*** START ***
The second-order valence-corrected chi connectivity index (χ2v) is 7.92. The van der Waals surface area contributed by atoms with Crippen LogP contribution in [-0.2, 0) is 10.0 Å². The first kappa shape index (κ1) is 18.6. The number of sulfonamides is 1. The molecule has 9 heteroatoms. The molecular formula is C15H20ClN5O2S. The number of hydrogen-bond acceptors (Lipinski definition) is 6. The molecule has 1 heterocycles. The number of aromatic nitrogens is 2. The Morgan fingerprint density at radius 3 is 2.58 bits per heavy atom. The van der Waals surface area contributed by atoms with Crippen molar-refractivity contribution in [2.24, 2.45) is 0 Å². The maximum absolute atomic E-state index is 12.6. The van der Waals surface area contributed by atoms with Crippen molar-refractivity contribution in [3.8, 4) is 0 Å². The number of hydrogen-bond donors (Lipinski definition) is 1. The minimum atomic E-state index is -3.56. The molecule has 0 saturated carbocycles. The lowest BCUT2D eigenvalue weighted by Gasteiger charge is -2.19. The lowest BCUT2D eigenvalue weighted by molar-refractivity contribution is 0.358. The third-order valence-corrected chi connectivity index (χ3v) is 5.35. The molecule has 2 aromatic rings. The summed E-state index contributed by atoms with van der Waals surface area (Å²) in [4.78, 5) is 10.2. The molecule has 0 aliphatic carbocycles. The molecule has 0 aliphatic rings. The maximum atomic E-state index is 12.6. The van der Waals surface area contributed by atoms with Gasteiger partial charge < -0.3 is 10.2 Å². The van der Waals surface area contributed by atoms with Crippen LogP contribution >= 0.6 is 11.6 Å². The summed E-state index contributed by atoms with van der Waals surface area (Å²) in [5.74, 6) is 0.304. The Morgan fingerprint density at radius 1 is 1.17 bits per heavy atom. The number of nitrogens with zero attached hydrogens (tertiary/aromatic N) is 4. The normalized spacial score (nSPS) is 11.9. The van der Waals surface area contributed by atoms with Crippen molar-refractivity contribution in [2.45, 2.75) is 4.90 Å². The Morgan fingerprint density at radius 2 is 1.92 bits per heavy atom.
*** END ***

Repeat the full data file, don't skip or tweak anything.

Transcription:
The second-order valence-corrected chi connectivity index (χ2v) is 7.92. The van der Waals surface area contributed by atoms with Crippen LogP contribution in [-0.2, 0) is 10.0 Å². The first kappa shape index (κ1) is 18.6. The number of sulfonamides is 1. The molecule has 9 heteroatoms. The molecular formula is C15H20ClN5O2S. The number of hydrogen-bond acceptors (Lipinski definition) is 6. The molecule has 1 heterocycles. The number of aromatic nitrogens is 2. The Morgan fingerprint density at radius 3 is 2.58 bits per heavy atom. The van der Waals surface area contributed by atoms with Crippen molar-refractivity contribution in [2.24, 2.45) is 0 Å². The maximum absolute atomic E-state index is 12.6. The van der Waals surface area contributed by atoms with Crippen molar-refractivity contribution in [3.8, 4) is 0 Å². The number of hydrogen-bond donors (Lipinski definition) is 1. The minimum atomic E-state index is -3.56. The molecule has 0 saturated carbocycles. The lowest BCUT2D eigenvalue weighted by Gasteiger charge is -2.19. The lowest BCUT2D eigenvalue weighted by molar-refractivity contribution is 0.358. The third-order valence-corrected chi connectivity index (χ3v) is 5.35. The molecule has 2 aromatic rings. The summed E-state index contributed by atoms with van der Waals surface area (Å²) in [4.78, 5) is 10.2. The molecule has 0 aliphatic carbocycles. The molecule has 0 aliphatic rings. The maximum atomic E-state index is 12.6. The van der Waals surface area contributed by atoms with Gasteiger partial charge < -0.3 is 10.2 Å². The van der Waals surface area contributed by atoms with Crippen LogP contribution >= 0.6 is 11.6 Å². The summed E-state index contributed by atoms with van der Waals surface area (Å²) in [5.74, 6) is 0.304. The Morgan fingerprint density at radius 1 is 1.17 bits per heavy atom. The number of nitrogens with zero attached hydrogens (tertiary/aromatic N) is 4. The normalized spacial score (nSPS) is 11.9. The van der Waals surface area contributed by atoms with Crippen molar-refractivity contribution in [2.45, 2.75) is 4.90 Å². The Morgan fingerprint density at radius 2 is 1.92 bits per heavy atom.